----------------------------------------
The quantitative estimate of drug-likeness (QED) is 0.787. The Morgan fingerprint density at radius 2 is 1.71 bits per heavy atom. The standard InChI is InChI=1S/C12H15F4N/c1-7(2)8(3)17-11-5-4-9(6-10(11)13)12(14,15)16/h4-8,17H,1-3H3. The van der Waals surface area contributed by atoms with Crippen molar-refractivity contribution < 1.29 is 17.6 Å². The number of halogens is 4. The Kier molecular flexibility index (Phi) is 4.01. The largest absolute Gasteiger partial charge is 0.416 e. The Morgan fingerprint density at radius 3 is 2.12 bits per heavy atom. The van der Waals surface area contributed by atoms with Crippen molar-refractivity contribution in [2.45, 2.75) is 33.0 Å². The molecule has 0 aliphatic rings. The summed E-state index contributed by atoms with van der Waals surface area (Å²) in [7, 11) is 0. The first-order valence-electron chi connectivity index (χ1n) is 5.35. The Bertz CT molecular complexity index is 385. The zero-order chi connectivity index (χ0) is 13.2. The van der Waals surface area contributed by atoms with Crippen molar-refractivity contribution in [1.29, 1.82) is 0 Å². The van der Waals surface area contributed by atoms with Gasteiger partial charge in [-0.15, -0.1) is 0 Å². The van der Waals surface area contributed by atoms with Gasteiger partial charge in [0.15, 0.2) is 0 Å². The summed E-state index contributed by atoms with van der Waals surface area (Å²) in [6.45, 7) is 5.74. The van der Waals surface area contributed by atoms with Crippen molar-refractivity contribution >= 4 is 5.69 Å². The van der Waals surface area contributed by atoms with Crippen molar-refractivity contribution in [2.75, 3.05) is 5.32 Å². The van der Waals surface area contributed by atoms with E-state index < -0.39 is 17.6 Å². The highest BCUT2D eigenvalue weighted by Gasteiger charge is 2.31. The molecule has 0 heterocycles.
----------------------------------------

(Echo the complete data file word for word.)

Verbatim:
The quantitative estimate of drug-likeness (QED) is 0.787. The Morgan fingerprint density at radius 2 is 1.71 bits per heavy atom. The standard InChI is InChI=1S/C12H15F4N/c1-7(2)8(3)17-11-5-4-9(6-10(11)13)12(14,15)16/h4-8,17H,1-3H3. The van der Waals surface area contributed by atoms with Crippen molar-refractivity contribution < 1.29 is 17.6 Å². The number of halogens is 4. The Kier molecular flexibility index (Phi) is 4.01. The largest absolute Gasteiger partial charge is 0.416 e. The Morgan fingerprint density at radius 3 is 2.12 bits per heavy atom. The van der Waals surface area contributed by atoms with Crippen molar-refractivity contribution in [2.45, 2.75) is 33.0 Å². The molecule has 0 aliphatic rings. The summed E-state index contributed by atoms with van der Waals surface area (Å²) in [7, 11) is 0. The first-order valence-electron chi connectivity index (χ1n) is 5.35. The Bertz CT molecular complexity index is 385. The zero-order chi connectivity index (χ0) is 13.2. The van der Waals surface area contributed by atoms with Crippen molar-refractivity contribution in [1.29, 1.82) is 0 Å². The van der Waals surface area contributed by atoms with Gasteiger partial charge in [-0.15, -0.1) is 0 Å². The van der Waals surface area contributed by atoms with Gasteiger partial charge in [0.15, 0.2) is 0 Å². The summed E-state index contributed by atoms with van der Waals surface area (Å²) in [6.45, 7) is 5.74. The van der Waals surface area contributed by atoms with Crippen molar-refractivity contribution >= 4 is 5.69 Å². The van der Waals surface area contributed by atoms with Crippen molar-refractivity contribution in [2.75, 3.05) is 5.32 Å². The van der Waals surface area contributed by atoms with E-state index < -0.39 is 17.6 Å². The highest BCUT2D eigenvalue weighted by Gasteiger charge is 2.31. The molecule has 0 heterocycles.